Mory and Tevy were born March 26. Mory was just over 11 pounds, Tevy was just under. Dolly is an excellent mother!
Mory and Tevy visit with ‘Uncle Walter’
They are approximately 12 hours old here.
Mory and Tevy, less than 24 hours, out grazing with Dolly.
Did you know that lambs were born with tails? Some sheep, such as icelandics, have naturally short tails. But others like Dolly (she’s a suffolk dorset cross) have long tails. When the lambs are a couple days old, a band is put around their tails. As they grow, the band becomes gradually tighter, killing off the nerves. After about 14 days, the tail falls off. Now, don’t get all squeamish! It’s rather like sitting with your foot under you, and having it fall asleep. When the tail is small, it will grow into the band the there’s minimal discomfort; even then, it’s only a few moments before the lamb feels nothing.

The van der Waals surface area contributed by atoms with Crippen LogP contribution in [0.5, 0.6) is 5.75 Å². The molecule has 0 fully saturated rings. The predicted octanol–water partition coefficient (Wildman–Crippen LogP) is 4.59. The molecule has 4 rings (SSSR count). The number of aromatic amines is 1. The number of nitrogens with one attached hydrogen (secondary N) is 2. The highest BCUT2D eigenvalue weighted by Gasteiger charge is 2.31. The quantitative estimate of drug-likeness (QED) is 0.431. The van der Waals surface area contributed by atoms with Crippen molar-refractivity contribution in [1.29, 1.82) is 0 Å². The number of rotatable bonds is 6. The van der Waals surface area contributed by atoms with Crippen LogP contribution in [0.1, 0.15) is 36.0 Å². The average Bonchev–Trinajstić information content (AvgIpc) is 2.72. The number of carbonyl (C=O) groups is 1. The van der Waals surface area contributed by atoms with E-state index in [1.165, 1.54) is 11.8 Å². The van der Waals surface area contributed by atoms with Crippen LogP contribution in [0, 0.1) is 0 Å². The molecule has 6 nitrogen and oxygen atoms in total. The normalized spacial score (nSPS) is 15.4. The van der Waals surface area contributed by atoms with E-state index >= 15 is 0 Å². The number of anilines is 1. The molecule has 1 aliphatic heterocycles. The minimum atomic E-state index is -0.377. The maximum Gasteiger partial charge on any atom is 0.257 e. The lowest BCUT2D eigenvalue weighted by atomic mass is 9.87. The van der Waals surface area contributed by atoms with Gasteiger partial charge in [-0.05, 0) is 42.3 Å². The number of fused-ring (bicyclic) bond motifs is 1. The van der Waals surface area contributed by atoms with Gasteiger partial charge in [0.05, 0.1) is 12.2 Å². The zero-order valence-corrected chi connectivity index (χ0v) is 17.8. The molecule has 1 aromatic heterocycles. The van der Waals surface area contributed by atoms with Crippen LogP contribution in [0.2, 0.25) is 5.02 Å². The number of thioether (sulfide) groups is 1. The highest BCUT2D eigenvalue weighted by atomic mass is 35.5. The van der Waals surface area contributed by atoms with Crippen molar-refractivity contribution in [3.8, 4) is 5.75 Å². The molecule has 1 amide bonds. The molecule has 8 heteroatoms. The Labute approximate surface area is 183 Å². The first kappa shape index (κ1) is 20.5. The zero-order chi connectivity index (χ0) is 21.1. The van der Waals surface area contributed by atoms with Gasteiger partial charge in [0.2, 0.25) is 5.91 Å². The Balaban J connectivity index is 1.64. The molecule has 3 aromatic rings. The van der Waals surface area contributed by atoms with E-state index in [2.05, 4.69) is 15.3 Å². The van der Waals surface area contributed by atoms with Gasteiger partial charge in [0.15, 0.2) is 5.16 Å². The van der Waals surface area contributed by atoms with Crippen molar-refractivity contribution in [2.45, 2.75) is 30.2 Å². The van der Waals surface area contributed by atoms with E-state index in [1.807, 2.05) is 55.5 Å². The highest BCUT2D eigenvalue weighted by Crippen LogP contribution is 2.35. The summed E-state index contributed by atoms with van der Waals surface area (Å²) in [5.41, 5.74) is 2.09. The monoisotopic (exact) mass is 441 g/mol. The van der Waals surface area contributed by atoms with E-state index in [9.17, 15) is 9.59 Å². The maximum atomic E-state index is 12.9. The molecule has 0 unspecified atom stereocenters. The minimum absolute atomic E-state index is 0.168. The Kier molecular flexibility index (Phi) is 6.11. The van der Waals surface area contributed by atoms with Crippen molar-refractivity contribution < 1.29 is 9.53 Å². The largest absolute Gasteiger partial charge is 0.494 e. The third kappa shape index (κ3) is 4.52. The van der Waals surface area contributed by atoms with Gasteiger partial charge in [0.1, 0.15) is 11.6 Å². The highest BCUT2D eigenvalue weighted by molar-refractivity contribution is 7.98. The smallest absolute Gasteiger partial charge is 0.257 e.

Why would we dock the tail to begin with? Those tails have a lot of wool, and feces and urine will stick in it, drawing flies. This creates a problem known as fly strike, which can cause illness in your sheep. Better to have a pinching moment at two days than get sick later on from fly strike.
Tevy runs for joy!
Darling and Tevy.
Who wouldn’t just snuggle their face down into that sweet lambs wool?
I hope you’ve enjoyed this glimpse into lambing here at Carpenter Creek!